Are you looking for some droids? Well, maybe you are about to. Star Wars iconic robots, R2-D2 and C-3PO might be more realistic than we could ever imagine. The recent studies are suggesting that some features of the popular droids are actually well established in the real world.
As R&D sectors are growing worldwide, scientific and technology fields are getting more and more innovative each day. Robots are not just a thing of the future or something that can only be seen in Sci-Fi movies.
Robotic science has significantly developed to the point where having a personal robot, might soon be possible. From the robotic vacuum cleaner to the real-life-looking sex robot toys, we can’t help but notice that robots are definitely among us.
Texas A&M University has recently conducted a study which involved the popular spaceship robots in order to determine if having a “personal droid” is within the reach of today’s technology.
One of the researchers, Robin R. Murphy, discussed whether it’s actually possible to develop a real-life robot that would have all the functions and features of the famous droids. She concluded that although Star Wars robots might be just a bit beyond present tech capabilities, there are still some realistic features that already exist.
Real-life robots would be able to understand R2-D2
As Murphy outlined, one of the main similarities between present robots and famous droids is the way they communicate, or to put it simply – their language. Most of the Star Wars droids are not able to communicate in pure English, so instead, they use nonverbal communications methods.
Murphy explained that sounds and chirping emitted by droids such as BB-8 and R2-D2 could be considered realistic. She stated that droid’s chirping is actually quite similar to real-life robots as these nonverbal contextual beeps would be their main way of communicating.
These sounds allow robots to express their emotions, as due to their build, they are not able to make facial expressions. Instead, by using different noises, robots can reveal whether they are happy, excited or stressed.
It’s still unlikely that robots will be able to move around like BB-8
In her research, Murphy compared droids to NASA’s robot – Robonaut, which is a recently created humanoid robot with arms and effectors, but without legs. She was particularly focused on their movement and how they get around. In the popular movie, droids such as BB-8 are effortlessly rolling around on different surfaces, such as sand. In reality, that would not be possible.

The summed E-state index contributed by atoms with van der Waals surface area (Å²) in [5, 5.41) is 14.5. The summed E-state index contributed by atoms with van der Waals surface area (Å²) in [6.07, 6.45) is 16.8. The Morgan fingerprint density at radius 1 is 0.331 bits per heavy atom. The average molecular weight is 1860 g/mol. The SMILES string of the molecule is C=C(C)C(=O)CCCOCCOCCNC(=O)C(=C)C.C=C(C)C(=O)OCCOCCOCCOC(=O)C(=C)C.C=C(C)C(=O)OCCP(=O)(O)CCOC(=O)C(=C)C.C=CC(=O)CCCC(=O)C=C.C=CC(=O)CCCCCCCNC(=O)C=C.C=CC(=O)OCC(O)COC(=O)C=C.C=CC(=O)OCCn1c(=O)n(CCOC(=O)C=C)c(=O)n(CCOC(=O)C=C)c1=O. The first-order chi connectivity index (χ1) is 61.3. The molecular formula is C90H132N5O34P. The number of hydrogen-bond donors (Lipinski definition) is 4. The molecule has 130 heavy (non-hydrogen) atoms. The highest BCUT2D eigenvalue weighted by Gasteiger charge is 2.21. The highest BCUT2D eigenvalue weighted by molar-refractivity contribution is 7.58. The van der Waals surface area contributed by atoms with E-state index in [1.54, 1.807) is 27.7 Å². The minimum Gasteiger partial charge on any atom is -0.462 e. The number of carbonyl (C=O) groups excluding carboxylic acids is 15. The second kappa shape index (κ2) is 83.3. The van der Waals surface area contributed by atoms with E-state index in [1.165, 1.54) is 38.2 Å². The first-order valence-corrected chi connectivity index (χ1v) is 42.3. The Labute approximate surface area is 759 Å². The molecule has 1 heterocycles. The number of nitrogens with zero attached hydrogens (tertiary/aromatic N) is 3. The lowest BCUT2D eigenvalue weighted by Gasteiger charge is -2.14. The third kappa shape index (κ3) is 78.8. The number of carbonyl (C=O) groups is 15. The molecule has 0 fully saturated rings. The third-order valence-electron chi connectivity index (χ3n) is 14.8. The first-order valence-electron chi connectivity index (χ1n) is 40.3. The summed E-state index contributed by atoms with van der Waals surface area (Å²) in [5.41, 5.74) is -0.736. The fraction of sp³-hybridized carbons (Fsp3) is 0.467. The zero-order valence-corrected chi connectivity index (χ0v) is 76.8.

As Murphy explained, BB-8’s adorable rolling around the desert would be as hard as driving a car on a beach. The wheels would quickly get buried in the sand, and most likely, the same would happen to a robot – it would end up spinning in place. This theory was proven by Yasemin Ozkan Aydin and Dan Goldman from Georgia Tech. They decided to test their BB-8 toy and its movement abilities by placing it on glass particles. The toy was stuck.
Similarly, it would be complicated for an R2-D2 look-a-like to move around. Unless the surface is completely flat, the robot would have troubles passing the bumps, dents and similar obstacles. In other words, this movement would only be possible on a spaceship, which would make this type of robot pretty useless in the real world.
The age of robots is yet to come
Although we are not yet able to get a personal droid buddy, the future of robotic science is bright. Movie robots will continue to inspire and guide scientist and engineers to design and build real-life robots that can be helpful in everyday life, such as utility robots.
At present, humans are still not completely used to robots. Robots are still used in highly controlled environments, mostly factories and assembly lines. In addition, robots are also used for military purposes and special operations.
This is due to their difficulty to quickly adapt and respond to unexpected situations and interferences. However, over the years there was an increase in robots usage, mostly for domestic cleaning and maintenance purposes in developed countries.
Originally from Belgrade, Serbia but now based in Sydney, she is a writer and a digital marketer but also a true Star Wars fan, who lives and breathes everything digital. Contact: firstname.lastname@example.org